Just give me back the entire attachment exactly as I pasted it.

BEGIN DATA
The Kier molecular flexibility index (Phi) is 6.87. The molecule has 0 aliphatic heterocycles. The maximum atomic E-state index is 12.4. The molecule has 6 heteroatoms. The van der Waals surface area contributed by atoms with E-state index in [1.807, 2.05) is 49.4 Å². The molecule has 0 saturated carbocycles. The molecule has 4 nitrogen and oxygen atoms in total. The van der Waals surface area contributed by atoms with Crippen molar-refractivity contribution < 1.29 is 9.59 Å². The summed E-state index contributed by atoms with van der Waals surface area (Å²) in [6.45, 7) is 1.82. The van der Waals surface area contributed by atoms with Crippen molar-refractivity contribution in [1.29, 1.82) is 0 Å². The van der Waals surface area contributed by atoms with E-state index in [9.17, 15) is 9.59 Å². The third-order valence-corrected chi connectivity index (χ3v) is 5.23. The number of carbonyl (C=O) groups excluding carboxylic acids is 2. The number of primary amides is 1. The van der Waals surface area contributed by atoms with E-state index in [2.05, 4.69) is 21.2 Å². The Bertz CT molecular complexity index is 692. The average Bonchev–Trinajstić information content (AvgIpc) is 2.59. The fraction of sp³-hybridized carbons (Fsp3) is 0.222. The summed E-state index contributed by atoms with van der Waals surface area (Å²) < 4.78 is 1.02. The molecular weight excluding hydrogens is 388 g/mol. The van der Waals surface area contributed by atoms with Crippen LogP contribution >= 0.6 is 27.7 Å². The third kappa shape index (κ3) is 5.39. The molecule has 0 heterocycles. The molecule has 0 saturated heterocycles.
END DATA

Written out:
The Kier molecular flexibility index (Phi) is 6.87. The molecule has 0 aliphatic heterocycles. The maximum atomic E-state index is 12.4. The molecule has 6 heteroatoms. The van der Waals surface area contributed by atoms with E-state index in [1.807, 2.05) is 49.4 Å². The molecule has 0 saturated carbocycles. The molecule has 4 nitrogen and oxygen atoms in total. The van der Waals surface area contributed by atoms with Crippen molar-refractivity contribution < 1.29 is 9.59 Å². The summed E-state index contributed by atoms with van der Waals surface area (Å²) in [6.45, 7) is 1.82. The van der Waals surface area contributed by atoms with Crippen molar-refractivity contribution in [1.29, 1.82) is 0 Å². The van der Waals surface area contributed by atoms with E-state index in [9.17, 15) is 9.59 Å². The third-order valence-corrected chi connectivity index (χ3v) is 5.23. The number of carbonyl (C=O) groups excluding carboxylic acids is 2. The number of primary amides is 1. The van der Waals surface area contributed by atoms with E-state index in [2.05, 4.69) is 21.2 Å². The Bertz CT molecular complexity index is 692. The average Bonchev–Trinajstić information content (AvgIpc) is 2.59. The fraction of sp³-hybridized carbons (Fsp3) is 0.222. The summed E-state index contributed by atoms with van der Waals surface area (Å²) < 4.78 is 1.02. The molecular weight excluding hydrogens is 388 g/mol. The van der Waals surface area contributed by atoms with Crippen LogP contribution >= 0.6 is 27.7 Å². The third kappa shape index (κ3) is 5.39. The molecule has 0 heterocycles. The molecule has 0 saturated heterocycles.